Stay tuned for more updates, and seriously these are terrible names, we all can come up with something better Iím sure.



Oh, and Butterscotch:



Sociopastry posted:

How thick is Butter's fur? My kitty Momo is short hair, but he has such crazy thick fur that it's hard to brush all the excess hair off of him.

Thick and Buttery. It's as glorious as you can imagine and running your fingers through the belly fluff is as splendid as skipping through a meadow of daffodils.

Chili
Jan 23, 2004

College kids ain't shit


Fun Shoe

Radio! posted:

Gilbert and Sullivan.

(no I'm totally not suggesting this because I have a cat named Gilbert of course not)

I'd be tempted, but we aren't huge fans of their work.

Chili
Jan 23, 2004

College kids ain't shit


Fun Shoe

Alteisen posted:

Stinky looks so much like my old russian blue.

Yeah! At first I thought for sure that he was, but he doesn't have a lot of the characteristics that Blues have, can't write in his fur with your fingers, unfortunately. Also, good names so far, we'll go with our favorite offering from the thread tomorrow.

Chili
Jan 23, 2004

College kids ain't shit


Fun Shoe

meteloides posted:

Jazzy was the name of my cat from childhood who passed a few years ago.

Be super gentle with this one and give her all the treats and love while she's still young so she doesn't hate the world like mine did

I just spent a good half hour in the foster room, she's moving right along. Got her playing and demanding rubs and scritches, she's a sweet girl.

Anyway, chose the names. They are announced here: https://www.youtube.com/watch?v=B2F_AhaxILk

And yeah, Jazzy isn't that bad of a name, but Stinky certainly is. It may have been an affectionate moniker from a previous owner, but a bonded pair is hard enough to get adopted out, we can certainly try and set Mr. Stinkman up better than this.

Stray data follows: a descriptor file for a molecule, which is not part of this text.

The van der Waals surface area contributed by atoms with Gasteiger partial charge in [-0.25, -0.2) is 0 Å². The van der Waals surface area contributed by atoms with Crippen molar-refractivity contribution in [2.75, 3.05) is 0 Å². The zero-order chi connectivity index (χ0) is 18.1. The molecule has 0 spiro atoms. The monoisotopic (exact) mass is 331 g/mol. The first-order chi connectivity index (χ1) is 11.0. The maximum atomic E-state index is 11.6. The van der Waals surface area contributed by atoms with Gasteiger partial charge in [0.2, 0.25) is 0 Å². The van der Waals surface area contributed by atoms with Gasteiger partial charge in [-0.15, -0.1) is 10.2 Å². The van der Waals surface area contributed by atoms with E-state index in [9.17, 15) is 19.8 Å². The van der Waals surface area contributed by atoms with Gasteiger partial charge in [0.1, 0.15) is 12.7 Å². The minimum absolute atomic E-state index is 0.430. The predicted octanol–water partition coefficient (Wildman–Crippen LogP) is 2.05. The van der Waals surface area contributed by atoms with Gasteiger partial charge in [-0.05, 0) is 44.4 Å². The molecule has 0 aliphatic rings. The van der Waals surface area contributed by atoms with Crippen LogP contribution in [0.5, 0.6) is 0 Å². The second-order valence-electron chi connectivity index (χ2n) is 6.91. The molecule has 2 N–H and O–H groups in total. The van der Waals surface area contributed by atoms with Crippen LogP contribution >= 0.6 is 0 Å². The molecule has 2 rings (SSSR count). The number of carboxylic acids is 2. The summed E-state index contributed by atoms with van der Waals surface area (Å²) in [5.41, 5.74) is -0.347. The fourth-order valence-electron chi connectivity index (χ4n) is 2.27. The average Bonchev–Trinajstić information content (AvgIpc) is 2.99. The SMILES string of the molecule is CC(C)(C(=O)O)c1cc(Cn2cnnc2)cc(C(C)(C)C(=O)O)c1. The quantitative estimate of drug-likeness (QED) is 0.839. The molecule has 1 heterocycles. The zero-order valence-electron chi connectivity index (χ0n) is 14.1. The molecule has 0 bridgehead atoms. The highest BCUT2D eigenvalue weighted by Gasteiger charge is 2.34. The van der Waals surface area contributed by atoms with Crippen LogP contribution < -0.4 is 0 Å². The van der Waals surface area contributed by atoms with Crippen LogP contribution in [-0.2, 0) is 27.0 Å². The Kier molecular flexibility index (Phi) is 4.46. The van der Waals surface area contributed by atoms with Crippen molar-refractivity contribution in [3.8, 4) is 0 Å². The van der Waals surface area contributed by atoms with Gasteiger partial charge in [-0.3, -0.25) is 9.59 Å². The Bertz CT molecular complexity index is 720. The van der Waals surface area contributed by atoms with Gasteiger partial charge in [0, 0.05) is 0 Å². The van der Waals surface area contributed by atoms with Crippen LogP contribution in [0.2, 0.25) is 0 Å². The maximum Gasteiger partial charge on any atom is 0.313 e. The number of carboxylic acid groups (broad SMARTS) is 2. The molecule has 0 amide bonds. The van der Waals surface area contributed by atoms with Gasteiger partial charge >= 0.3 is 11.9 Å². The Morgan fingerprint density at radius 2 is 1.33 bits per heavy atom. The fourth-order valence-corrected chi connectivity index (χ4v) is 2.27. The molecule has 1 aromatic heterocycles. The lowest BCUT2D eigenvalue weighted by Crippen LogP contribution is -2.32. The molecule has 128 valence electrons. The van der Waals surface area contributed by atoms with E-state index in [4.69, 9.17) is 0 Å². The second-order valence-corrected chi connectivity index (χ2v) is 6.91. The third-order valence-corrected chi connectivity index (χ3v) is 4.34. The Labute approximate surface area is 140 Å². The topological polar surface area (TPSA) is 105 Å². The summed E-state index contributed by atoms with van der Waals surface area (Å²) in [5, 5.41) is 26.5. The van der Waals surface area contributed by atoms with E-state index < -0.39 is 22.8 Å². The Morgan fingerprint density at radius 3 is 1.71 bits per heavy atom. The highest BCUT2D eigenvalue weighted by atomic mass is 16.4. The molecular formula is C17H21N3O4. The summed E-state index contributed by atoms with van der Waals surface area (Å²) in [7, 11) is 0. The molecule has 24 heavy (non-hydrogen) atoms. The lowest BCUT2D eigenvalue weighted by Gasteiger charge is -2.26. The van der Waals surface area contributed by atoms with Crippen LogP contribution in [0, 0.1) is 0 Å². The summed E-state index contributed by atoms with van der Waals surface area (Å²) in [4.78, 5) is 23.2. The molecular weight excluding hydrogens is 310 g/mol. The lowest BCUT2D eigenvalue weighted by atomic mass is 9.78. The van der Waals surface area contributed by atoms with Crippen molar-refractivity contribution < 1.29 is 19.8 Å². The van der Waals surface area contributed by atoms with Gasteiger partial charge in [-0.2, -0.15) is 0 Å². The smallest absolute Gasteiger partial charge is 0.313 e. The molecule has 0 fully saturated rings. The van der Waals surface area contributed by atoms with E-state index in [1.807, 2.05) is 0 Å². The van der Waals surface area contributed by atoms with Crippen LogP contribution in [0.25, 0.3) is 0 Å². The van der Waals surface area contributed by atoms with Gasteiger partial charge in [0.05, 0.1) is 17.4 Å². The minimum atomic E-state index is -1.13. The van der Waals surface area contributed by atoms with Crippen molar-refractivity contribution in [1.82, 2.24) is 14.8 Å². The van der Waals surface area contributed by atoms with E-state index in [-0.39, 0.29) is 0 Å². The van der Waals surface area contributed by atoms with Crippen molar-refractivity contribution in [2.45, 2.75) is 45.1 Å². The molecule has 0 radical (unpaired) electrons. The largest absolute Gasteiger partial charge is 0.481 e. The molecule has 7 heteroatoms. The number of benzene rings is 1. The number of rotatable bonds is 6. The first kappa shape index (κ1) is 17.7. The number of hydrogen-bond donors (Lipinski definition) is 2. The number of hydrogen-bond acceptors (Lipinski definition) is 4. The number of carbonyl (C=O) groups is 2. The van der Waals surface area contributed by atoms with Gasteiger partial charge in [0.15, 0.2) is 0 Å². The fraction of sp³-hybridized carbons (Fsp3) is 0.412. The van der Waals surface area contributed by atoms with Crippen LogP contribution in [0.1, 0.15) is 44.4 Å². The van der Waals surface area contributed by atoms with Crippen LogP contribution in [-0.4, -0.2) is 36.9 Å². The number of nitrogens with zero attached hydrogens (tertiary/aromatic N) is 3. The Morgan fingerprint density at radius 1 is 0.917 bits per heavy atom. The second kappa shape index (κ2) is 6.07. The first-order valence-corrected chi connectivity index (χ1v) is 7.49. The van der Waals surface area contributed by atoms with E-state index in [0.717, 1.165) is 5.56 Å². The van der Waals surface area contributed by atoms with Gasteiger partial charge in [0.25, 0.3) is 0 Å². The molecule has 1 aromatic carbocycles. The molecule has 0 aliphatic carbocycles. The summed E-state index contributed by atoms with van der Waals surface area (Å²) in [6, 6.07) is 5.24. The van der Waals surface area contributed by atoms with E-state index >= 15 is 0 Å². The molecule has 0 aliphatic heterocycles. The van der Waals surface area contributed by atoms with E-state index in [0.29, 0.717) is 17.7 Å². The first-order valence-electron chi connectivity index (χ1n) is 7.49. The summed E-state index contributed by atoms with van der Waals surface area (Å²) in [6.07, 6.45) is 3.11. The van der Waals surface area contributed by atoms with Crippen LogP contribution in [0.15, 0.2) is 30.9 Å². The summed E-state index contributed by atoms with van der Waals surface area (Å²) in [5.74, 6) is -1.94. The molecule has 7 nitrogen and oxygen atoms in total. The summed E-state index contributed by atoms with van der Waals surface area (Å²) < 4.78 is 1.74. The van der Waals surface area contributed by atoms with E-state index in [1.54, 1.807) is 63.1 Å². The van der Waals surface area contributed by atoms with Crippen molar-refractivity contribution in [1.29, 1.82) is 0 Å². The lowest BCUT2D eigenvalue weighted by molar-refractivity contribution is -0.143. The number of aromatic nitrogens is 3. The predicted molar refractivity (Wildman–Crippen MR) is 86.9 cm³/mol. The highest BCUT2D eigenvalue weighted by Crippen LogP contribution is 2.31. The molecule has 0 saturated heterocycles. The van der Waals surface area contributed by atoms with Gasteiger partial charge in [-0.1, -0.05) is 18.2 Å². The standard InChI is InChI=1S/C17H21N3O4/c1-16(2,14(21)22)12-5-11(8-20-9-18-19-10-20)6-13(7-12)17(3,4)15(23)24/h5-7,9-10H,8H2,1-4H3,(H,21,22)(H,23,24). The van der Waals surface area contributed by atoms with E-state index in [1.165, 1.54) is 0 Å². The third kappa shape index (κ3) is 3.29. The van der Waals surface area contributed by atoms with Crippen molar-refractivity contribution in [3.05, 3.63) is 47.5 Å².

Chili
Jan 23, 2004

College kids ain't shit


Fun Shoe

Geolicious posted:

We have a bonded pair at the shelter I help at named Tywin and Lancel. And they came from a big hoarding situation raid. Tywin is super outgoing but Lancel is still so shy. And they are both black cats. But they came in as BFFs and they will go out as BFFs no matter how long it takes. (I'm so thankful to work at a no-kill)

Sometimes the clinic staff really picks bad names. Bless their hearts, they're doing their best. But sometimes the volunteers have to submit a request to get a name changed. Like little Morticia who had been there for a long time was adopted pretty quickly after we got her stuff changed to Marilyn. And, sure, the adopters usually change their names, but they gotta have good ones at the shelter.

Yep. Certainly thankful for that too. I'm fairly certain these cats came in to the shelter with these names, so there's probably some flexibility. But regardless, he's Django to me now!

Chili
Jan 23, 2004

College kids ain't shit


Fun Shoe

Booger Presley posted:

Maybe you folks can help. We captured two semi-feral cats in our yard, took them to the vet for shots and fixing, now they reside in our spare room.

One of them, Emma, has adapted well and loves to be scratched and enjoys play sessions; a wonderful loving cat. Luna tolerates our presence but is still visibly scared. She stays in the cat tree while we play with Emma and she watches cautiously. We don't approach or pressure her and hope that over time she will begin to trust us, but I don't see much progress. She doesn't respond to toys and rarely watches anything but the human in the room. (We never go in together so there's no human overload.)

Our huge breakthrough with Emma came when she was chasing a toy and I touched her and she didn't notice. After three or four of these she noticed and never looked back. Since we aren't getting a play response from Luna, I'm stumped and don't want to reverse what little progress we have.

Any ideas?